by Karen R. Trifiletti
(This is Part I of a reproduction of a fireside presentation to Mormon Youth on October 21, 2001.)
We lifted my eight-year old daughter, Talia and held her up over the retaining wall in the back yard where she glimpsed the world from a few feet higher than her usual vantage point, observing a creamsicle-colored full moon and the twinkling of many lights of a nearby development. In retelling her experience, she remarked, “Wow, Mom! I gasped! I didn’t know it could look like that. I just wanted to stay there for an hour—! I felt her spirit capture the joy of “things as they really are” from a loftier perspective.
Perspective gives us patience, purpose, and a place for our emotions—even transforming them. Let’s increase ours together–look up, step back a few feet. What might life events look like from God’s view?
Take a peek with me into the divine geometry of nature. All things, say Nephi and Alma, typify (that is, teach or denote) something about God. Now here is a stunning reality.
This image is called a fractal; it’s part of what is known as the Mandelbrot series—Mandelbrot is the name of the scientist who discovered it. It’s a design that has been generated on the computer through an equation. We won’t get into mathematical technicalities here, but for now, observe what happens as we magnify just the small rectangular portion marked on the image.
Zoom again, another self-similar design decorated by slightly different borders. Guess what! We could zoom in a billion times to magnify the detail and the same mini-replica would emerge with these subtle intricate changes. A design contained within the design. You may have seen something similar in a leaf. Within a leaf is the whole design of the tree and within each part of the leaf, a self-similar design. Each part is called a fractal. And scientists discovered that this pattern of extended intricate borders and self-similar design could go on to infinity.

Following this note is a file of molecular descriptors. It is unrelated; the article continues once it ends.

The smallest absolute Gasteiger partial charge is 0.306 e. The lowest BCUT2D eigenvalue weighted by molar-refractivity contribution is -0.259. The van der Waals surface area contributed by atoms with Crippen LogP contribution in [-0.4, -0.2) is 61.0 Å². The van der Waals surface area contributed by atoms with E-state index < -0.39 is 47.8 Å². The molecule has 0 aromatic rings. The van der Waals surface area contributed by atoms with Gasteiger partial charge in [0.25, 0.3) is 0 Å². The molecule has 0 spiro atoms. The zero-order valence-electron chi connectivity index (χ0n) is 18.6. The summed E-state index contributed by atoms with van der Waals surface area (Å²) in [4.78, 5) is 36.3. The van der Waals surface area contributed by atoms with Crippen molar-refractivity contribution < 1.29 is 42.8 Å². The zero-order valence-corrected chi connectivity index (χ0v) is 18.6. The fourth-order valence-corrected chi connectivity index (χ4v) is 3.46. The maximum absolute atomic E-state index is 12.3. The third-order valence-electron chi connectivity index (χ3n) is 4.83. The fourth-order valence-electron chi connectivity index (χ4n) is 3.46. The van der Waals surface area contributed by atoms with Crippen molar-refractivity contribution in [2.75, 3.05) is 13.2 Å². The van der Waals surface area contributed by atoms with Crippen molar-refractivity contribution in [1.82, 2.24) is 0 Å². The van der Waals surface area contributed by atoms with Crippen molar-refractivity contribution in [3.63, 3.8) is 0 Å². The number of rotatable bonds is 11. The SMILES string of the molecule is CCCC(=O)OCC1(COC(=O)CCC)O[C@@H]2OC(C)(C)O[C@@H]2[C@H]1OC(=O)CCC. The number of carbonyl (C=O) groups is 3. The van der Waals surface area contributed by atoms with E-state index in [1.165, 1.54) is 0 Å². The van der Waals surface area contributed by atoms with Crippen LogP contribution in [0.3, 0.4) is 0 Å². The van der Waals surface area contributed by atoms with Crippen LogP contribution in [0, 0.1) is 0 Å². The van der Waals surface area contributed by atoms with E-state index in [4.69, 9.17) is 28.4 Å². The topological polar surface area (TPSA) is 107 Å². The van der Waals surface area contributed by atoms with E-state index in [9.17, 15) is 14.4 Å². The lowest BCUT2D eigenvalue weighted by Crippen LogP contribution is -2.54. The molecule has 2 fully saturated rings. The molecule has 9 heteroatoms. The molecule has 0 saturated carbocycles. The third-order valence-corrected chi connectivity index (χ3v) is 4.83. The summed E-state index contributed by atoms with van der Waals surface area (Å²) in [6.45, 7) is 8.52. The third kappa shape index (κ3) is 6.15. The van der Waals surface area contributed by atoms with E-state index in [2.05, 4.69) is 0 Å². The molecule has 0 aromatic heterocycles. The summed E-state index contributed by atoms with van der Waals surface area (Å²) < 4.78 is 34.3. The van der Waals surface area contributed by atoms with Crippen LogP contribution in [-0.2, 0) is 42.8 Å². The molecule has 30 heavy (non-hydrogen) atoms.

Look at that design. Isn’t it marvelous! One scientist referred to it as “God’s thumbprint” on the universe!
God Has the Bigger Picture
Does that help you step back and remember “the marvelous and matchless power of our God,” as Alma, a prophet of ancient America, calls it (Mosiah 4:6)? I would like to suggest that when we are afraid or feel helpless to change our current situation or are in despair because life’s dreams seem to elude us or the options we envision for our life are not presenting themselves, that it may be because we are looking through a small bay window of the present, or understating what God can do beyond what has happened in our lives to ultimately bring us happiness. He can design out of the raw materials of our lives something grander than we can see–whether in our moments of joy or in the prolonged tunnel of trial or present pixle of circumstance.
I testify that God is in charge and God has the bigger picture. His plan of happiness for all His children is in full sway and effect. The atonement is complete. The Savior will return to rule and reign. Our lives make sense in spite of appearances in an eternal perspective. God’s window is much larger than ours—to Him all things are present and the earth and our lives are all present before him. In the words of an ancient prophet named Nephi, “For he knoweth all things and there is not anything save He knows it” 2 Nephi 9:20. And, again, in revealed scripture known as the Doctrine and Covenants, the Lord declares: “Ye cannot behold with your natural eyes, for the present time, the design of your God concerning those things which shall come hereafter” (D&C 58:3).
Who we will become is in His hands will occur over time as we live a whole panorama of experiences that He knows will shape us as he has done so exquisitely in all of nature. “It doth not yet appear what [you] shall be but we know that when Christ shall appear [you] shall be like him” (1 John 3:2).
Back to our image. This Mandelbort series shell-shocked quite a few scientists. They previously thought we could control and predict our lives and environment as the hands of a clock. Sort of like Adda.
Snatching the Design Pen from God
Remember Adda in “A Bug’s Life,” frenetically trying to be in control of her destiny but never quite succeeding? Do we often likewise assume that our lives should work like clockwork, that if we watch every minute and eat meals on wheels, we can control all the tiny little pieces of our lives, all the time and all by ourselves— then worry when they don’t fit as we imagined they would? The idea that life is a do-it-yourself kit is older than Newton; the adversary has been circulating that rumor for a long time. But if we are in absolute control of our lives, God is not. If our lives reflect only our will, they can’t be a reflection of His.